Environmental groups decry attempt to delay shipping rules intended to save whales

PORTLAND, Maine (AP) — A Georgia congressman has proposed a yearslong delay in changes to federal rules meant to protect vanishing whales, prompting a rebuke from environmental groups who say the animals need protection now.

The delay proposed by Republican Rep. Buddy Carter concern new vessel speed rules issued by the National Marine Fisheries Service that are being finalized by the federal government. The proposed rules, which are much anticipated by shippers and fishermen, would expand protective slow zones off the East Coast and require more ships to slow down.

The rules are designed to protect the North Atlantic right whale, which numbers less than 360 and is vulnerable to collisions with large ships. Carter’s bill states that it would prevent any amendments or updates to the right whale vessel strike reduction rule until Dec. 31, 2030.

The government‘s proposed rule changes would “cause grave safety issues for recreational vessels and pilot vessels alike” and economic harm, Carter said in a statement. A hearing on Carter’s bill was held June 27.

Several conservation groups said Tuesday that the proposal is shortsighted and will jeopardize the whales. The animals have been in need of protection from ship strikes and entanglement in fishing gear for years and can’t withstand more delays, said Gib Brogan, campaign director with environmental group Oceana.

Brogan and Jay Petrequin, a spokesperson for Defenders of Wildlife, said that the right whale protection rules have been under attack from standalone legislation and riders on other must-pass legislation, and that this is another example.

“We have been waiting for the Biden administration to act on its proposal to update the speed rules for more than 700 days while the preventable deaths continue to occur. The time to act is now,” Brogan said.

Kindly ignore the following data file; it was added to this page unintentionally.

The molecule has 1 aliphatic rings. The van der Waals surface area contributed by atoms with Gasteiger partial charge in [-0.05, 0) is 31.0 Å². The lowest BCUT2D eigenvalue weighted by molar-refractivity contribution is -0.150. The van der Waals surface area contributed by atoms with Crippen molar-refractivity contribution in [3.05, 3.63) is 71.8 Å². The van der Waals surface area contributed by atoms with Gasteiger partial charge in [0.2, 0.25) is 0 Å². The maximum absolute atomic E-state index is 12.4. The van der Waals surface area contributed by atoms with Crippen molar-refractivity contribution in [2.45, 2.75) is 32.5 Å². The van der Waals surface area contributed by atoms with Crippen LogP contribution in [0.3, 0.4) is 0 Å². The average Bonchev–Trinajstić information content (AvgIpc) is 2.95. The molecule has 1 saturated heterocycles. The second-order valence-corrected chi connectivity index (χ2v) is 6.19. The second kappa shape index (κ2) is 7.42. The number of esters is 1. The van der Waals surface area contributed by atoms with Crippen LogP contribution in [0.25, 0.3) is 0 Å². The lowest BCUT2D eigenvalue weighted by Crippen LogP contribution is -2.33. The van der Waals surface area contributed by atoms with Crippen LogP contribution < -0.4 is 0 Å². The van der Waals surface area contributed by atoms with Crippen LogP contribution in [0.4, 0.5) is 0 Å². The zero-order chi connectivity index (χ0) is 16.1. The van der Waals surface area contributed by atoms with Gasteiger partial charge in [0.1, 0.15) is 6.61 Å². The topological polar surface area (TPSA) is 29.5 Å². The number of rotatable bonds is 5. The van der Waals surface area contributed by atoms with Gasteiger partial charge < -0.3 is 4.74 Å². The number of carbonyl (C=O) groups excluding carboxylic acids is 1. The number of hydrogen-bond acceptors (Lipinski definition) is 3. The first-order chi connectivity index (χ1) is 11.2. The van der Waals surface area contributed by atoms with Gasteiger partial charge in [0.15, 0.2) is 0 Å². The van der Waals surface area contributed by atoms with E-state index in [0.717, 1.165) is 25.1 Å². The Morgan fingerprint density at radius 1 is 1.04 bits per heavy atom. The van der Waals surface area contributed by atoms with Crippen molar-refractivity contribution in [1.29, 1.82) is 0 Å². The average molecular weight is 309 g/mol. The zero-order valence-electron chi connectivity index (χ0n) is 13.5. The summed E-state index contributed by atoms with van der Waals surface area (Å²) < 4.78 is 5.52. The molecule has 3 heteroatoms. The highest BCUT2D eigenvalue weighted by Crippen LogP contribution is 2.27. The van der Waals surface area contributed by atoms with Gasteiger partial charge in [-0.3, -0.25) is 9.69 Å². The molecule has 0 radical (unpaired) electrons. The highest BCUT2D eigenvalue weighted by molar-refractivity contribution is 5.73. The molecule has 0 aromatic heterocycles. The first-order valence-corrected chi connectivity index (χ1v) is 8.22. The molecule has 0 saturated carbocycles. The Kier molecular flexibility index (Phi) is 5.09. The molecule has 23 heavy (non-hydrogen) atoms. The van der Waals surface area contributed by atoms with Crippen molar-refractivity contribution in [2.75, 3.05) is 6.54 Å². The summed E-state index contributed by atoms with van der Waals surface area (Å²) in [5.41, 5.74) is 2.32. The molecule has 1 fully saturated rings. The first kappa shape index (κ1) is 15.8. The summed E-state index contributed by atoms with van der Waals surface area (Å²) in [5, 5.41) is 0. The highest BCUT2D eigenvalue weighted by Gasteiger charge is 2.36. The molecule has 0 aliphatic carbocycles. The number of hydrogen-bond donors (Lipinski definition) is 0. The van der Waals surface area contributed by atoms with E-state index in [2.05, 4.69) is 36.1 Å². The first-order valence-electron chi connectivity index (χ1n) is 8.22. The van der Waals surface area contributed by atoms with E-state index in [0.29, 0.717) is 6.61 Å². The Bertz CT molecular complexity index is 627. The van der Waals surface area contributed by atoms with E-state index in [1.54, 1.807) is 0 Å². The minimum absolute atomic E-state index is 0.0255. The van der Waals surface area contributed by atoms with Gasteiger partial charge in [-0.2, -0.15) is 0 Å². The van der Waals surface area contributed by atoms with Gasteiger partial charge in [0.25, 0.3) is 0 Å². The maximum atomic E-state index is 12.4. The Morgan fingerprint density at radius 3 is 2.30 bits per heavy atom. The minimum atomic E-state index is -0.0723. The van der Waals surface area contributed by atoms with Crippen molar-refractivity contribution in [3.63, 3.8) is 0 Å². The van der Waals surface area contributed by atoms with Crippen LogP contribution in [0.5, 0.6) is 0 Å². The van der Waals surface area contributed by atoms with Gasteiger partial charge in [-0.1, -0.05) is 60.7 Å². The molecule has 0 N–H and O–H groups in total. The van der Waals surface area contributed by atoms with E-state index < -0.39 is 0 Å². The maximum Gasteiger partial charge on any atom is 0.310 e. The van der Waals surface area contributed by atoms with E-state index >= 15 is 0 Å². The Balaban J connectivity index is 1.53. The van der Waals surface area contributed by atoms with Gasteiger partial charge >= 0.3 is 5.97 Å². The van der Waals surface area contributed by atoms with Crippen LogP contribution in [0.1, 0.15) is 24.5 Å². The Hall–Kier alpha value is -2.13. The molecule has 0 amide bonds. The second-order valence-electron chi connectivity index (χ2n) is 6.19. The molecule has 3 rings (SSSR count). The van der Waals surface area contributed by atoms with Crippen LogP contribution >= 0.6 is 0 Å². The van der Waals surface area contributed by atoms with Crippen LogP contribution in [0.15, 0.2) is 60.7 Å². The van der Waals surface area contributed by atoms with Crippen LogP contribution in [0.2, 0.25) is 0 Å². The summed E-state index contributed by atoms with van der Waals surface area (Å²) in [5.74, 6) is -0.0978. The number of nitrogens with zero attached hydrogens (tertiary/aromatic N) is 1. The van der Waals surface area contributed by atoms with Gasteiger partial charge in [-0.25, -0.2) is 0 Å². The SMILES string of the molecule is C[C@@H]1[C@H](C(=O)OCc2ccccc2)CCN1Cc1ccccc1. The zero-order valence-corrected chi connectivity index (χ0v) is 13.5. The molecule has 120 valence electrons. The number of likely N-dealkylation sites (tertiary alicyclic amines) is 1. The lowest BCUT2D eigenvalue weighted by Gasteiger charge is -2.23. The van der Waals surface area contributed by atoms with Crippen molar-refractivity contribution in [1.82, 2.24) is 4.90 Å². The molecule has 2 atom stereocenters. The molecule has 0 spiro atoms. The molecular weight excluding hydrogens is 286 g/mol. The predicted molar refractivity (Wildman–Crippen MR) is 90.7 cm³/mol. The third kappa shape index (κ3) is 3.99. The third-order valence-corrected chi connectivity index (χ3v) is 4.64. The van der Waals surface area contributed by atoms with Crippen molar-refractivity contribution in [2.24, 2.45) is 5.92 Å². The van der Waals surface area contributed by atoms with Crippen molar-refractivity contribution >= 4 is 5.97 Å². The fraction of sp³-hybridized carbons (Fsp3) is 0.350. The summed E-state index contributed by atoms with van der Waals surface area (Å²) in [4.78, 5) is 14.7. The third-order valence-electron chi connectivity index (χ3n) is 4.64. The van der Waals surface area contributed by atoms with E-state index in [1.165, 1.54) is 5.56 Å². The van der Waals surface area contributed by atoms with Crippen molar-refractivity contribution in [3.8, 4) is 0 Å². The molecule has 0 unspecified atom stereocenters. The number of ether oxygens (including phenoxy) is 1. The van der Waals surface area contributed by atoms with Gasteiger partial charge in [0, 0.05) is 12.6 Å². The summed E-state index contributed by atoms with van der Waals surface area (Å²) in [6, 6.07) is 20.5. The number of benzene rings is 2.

The right whales travel from their calving grounds off Georgia and Florida to feeding grounds off New England and Canada every year. The journey of 1,000 miles or more has become increasingly perilous as waters have warmed, as the whales have strayed from protected areas of ocean in search of food, scientists have said. That makes them more vulnerable to collisions with ships and entanglement in commercial fishing gear.

Members of shipping and commercial fishing industries have pushed back at new rules designed to protect the whales because of potential economic consequences. Frank Hugelmeyer, president and CEO of the National Marine Manufacturers Association, in March called the vessel speed rules “an economically catastrophic and deeply flawed rule.”

The final rule to modify the North Atlantic right whale vessel speed regulations is currently with the White House Office of Information and Regulatory Affairs, NOAA spokesperson Katie Wagner said Tuesday. The timeline of when the rule could be finalized is unclear.

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